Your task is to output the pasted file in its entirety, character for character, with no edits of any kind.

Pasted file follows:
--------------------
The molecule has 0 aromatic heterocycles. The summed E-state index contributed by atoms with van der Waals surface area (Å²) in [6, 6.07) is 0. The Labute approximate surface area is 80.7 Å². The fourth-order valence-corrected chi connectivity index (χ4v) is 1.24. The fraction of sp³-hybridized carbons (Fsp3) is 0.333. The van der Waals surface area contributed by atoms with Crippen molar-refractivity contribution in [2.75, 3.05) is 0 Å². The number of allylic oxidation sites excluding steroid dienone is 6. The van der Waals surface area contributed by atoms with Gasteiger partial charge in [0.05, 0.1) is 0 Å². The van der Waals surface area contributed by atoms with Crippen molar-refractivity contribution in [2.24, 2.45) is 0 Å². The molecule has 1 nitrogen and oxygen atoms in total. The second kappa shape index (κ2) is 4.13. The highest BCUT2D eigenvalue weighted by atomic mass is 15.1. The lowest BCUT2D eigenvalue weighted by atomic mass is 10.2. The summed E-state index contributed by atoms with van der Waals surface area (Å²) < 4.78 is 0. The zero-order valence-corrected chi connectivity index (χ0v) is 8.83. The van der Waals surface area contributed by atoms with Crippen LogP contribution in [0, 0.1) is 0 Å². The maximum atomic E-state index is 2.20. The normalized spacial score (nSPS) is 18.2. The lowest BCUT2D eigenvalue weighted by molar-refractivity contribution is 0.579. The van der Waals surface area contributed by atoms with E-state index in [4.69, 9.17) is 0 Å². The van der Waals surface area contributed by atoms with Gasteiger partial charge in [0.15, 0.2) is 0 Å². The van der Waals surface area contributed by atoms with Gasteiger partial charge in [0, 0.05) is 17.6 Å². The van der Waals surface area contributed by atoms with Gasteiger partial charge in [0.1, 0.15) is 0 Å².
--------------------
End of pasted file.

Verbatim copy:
The molecule has 0 aromatic heterocycles. The summed E-state index contributed by atoms with van der Waals surface area (Å²) in [6, 6.07) is 0. The Labute approximate surface area is 80.7 Å². The fourth-order valence-corrected chi connectivity index (χ4v) is 1.24. The fraction of sp³-hybridized carbons (Fsp3) is 0.333. The van der Waals surface area contributed by atoms with Crippen molar-refractivity contribution in [2.75, 3.05) is 0 Å². The number of allylic oxidation sites excluding steroid dienone is 6. The van der Waals surface area contributed by atoms with Gasteiger partial charge in [0.05, 0.1) is 0 Å². The van der Waals surface area contributed by atoms with Crippen molar-refractivity contribution in [2.24, 2.45) is 0 Å². The molecule has 1 nitrogen and oxygen atoms in total. The second kappa shape index (κ2) is 4.13. The highest BCUT2D eigenvalue weighted by atomic mass is 15.1. The lowest BCUT2D eigenvalue weighted by atomic mass is 10.2. The summed E-state index contributed by atoms with van der Waals surface area (Å²) < 4.78 is 0. The zero-order valence-corrected chi connectivity index (χ0v) is 8.83. The van der Waals surface area contributed by atoms with Crippen LogP contribution in [0, 0.1) is 0 Å². The maximum atomic E-state index is 2.20. The normalized spacial score (nSPS) is 18.2. The lowest BCUT2D eigenvalue weighted by molar-refractivity contribution is 0.579. The van der Waals surface area contributed by atoms with E-state index in [4.69, 9.17) is 0 Å². The van der Waals surface area contributed by atoms with Gasteiger partial charge in [0.15, 0.2) is 0 Å². The van der Waals surface area contributed by atoms with Gasteiger partial charge in [0, 0.05) is 17.6 Å². The van der Waals surface area contributed by atoms with Gasteiger partial charge in [0.1, 0.15) is 0 Å².